Lahra Smith is a Political Scientist with a particular interest in African politics. She is an Associate Professor in the African Studies Program of the Edmund A. Walsh School of Foreign Service. Prof. Smith has conducted fieldwork on the role of political institutions in addressing conflict based largely on ethnic and language identities in Ethiopia. Her current research focuses on the questions of equality and citizenship in contemporary Africa. She was the Fulbright Visiting Research Chair in Ethnicity and Multicultural Citizenship at Queen’s University, Canada in 2010, and she has had funding support from the National Science Foundation, the National Endowment for the Humanities, and the Fulbright-Hays fellowship program..
Areas of Expertise: African politics, political institutions, ethnic conflict, citizenship, women and politics, civic education, Ethiopia, Kenya, Tanzania.
- Ph.D. (2005) University of California, Los Angeles, Political Science
- M.A. (2000) University of California, Los Angeles, African Area Studies
- B.A. (1997) University of New Hampshire, Political Science & Anthropology
Making Citizens in Africa: Ethnicity, Gender and National Identity in Ethiopia, NY: Cambridge University Press, 2013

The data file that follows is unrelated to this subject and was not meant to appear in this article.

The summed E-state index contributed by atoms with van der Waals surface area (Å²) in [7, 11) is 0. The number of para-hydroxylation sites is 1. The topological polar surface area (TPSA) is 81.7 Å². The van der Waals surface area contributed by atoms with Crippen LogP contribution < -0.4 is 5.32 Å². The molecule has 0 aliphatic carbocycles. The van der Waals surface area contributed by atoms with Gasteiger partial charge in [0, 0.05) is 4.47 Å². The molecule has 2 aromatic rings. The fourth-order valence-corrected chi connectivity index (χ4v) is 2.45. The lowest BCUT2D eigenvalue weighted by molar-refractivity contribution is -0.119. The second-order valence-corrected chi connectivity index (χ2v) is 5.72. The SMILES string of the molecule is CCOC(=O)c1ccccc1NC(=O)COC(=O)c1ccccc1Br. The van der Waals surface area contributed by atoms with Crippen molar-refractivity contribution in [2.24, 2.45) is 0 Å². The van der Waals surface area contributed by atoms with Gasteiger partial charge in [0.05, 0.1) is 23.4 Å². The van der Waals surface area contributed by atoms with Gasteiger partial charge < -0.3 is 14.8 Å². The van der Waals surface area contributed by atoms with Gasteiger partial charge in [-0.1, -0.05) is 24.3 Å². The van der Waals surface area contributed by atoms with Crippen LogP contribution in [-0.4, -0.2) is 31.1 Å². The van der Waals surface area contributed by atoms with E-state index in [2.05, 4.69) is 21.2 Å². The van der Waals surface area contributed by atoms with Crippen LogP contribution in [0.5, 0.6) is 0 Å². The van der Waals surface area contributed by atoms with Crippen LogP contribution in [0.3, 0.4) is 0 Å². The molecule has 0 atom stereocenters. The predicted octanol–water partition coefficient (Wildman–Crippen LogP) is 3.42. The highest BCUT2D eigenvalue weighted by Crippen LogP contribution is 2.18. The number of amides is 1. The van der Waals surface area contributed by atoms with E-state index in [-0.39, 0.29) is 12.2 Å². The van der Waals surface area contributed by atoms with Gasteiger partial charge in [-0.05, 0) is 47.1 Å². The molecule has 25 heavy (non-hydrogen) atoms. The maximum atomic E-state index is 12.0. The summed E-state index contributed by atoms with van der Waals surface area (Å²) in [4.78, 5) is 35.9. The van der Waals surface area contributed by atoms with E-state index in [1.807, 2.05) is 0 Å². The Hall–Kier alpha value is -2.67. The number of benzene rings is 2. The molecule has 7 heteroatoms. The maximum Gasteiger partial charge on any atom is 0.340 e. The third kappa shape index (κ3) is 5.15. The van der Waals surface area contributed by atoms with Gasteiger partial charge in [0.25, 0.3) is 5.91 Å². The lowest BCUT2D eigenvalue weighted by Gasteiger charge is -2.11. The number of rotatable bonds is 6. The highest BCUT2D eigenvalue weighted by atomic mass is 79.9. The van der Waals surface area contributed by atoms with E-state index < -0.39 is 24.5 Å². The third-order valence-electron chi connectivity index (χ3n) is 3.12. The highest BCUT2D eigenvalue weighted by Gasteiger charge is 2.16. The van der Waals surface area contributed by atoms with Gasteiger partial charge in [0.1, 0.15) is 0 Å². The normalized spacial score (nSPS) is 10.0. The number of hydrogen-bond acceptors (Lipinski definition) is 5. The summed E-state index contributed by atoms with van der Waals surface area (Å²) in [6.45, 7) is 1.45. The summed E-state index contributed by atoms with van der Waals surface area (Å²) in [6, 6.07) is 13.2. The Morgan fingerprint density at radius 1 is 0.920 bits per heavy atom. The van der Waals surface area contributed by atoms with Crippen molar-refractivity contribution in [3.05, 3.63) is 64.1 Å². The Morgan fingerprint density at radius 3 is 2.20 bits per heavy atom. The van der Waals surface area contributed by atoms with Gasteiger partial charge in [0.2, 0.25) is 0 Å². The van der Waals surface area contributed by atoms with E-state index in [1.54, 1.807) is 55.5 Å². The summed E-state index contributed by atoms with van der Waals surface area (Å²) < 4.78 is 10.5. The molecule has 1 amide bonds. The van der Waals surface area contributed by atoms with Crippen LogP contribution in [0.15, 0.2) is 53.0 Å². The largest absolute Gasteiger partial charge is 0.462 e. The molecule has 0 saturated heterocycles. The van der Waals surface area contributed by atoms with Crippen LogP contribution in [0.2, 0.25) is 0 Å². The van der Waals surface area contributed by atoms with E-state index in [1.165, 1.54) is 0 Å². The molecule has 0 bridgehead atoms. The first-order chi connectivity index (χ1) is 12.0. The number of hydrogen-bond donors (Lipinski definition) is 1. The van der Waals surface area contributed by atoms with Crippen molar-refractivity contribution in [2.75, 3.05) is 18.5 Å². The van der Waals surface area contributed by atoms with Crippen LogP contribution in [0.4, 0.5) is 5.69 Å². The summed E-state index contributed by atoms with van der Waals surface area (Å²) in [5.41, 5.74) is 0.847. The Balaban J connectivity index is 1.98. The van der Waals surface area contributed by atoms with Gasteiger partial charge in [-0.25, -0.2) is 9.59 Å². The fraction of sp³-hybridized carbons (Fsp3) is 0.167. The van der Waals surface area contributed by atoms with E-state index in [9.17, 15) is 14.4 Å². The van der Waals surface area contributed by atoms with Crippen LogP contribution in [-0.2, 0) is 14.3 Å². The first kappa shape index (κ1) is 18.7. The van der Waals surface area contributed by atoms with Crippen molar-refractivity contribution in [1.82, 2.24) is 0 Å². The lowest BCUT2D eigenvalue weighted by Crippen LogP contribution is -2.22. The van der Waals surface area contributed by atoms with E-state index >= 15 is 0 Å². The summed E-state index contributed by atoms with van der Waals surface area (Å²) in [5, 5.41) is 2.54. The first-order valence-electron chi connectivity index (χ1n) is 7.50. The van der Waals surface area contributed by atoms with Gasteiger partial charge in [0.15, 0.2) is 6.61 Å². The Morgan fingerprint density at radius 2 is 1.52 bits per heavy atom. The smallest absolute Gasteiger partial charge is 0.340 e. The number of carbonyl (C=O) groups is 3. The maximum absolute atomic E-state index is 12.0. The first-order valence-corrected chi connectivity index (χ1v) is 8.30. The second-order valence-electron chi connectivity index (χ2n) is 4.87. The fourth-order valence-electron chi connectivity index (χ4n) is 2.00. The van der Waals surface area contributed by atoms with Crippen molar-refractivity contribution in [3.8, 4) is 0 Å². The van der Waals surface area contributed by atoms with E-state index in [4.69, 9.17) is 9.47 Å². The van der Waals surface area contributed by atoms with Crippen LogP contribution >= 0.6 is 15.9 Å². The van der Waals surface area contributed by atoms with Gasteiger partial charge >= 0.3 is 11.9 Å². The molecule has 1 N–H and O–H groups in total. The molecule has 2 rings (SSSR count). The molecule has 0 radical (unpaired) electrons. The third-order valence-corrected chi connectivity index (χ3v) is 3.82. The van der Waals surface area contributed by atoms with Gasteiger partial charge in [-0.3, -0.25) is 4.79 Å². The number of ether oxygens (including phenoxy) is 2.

“A Disturbance or a Massacre? The Consequences of Electoral Violence in Ethiopia,” in Voting in Fear: Electoral Violence in sub-Saharan Africa edited by Dorina Bekoe, Washington, DC: USIP Press Books
“Explaining Violence after Recent Elections in Ethiopia and Kenya,” Democratization, 16, 5, October, 867-897
“Is Ethnic Federalism Bad for Ethiopian Women?” The Ethiopian Constitutional Law Series, Vol. 2, Faculty of Law, Addis Ababa University, May 2009, 301-350
“The Politics of Contemporary Language Policy in Ethiopia,” Journal of Developing Societies, 24, 2, 207-243
“Voting for an Ethnic Identity: Procedural and Institutional Responses to Ethnic Conflict in Ethiopia,” The Journal of Modern African Studies, 45, 4, 565-594
“Implications of the 2005 Elections for Ethiopian Citizenship and State Legitimacy,” International Journal of Ethiopian Studies, III, 1
“Political Violence and Democratic Uncertainty In Ethiopia since the 2005 Elections,” United States Institute of Peace (USIP) Political Transitions in Africa Series, Special Report No. 192, August 2007
“Obstacles to Implementing Territorial Decentralization: The First Decade of Ethiopian Federalism,” with Dr. Edmond J. Keller, in Sustainable Peace: Democracy and Power-Dividing Institutions after Civil Wars, Edited by Philip G. Roeder and Donald Rothchild, NY: Cornell University Press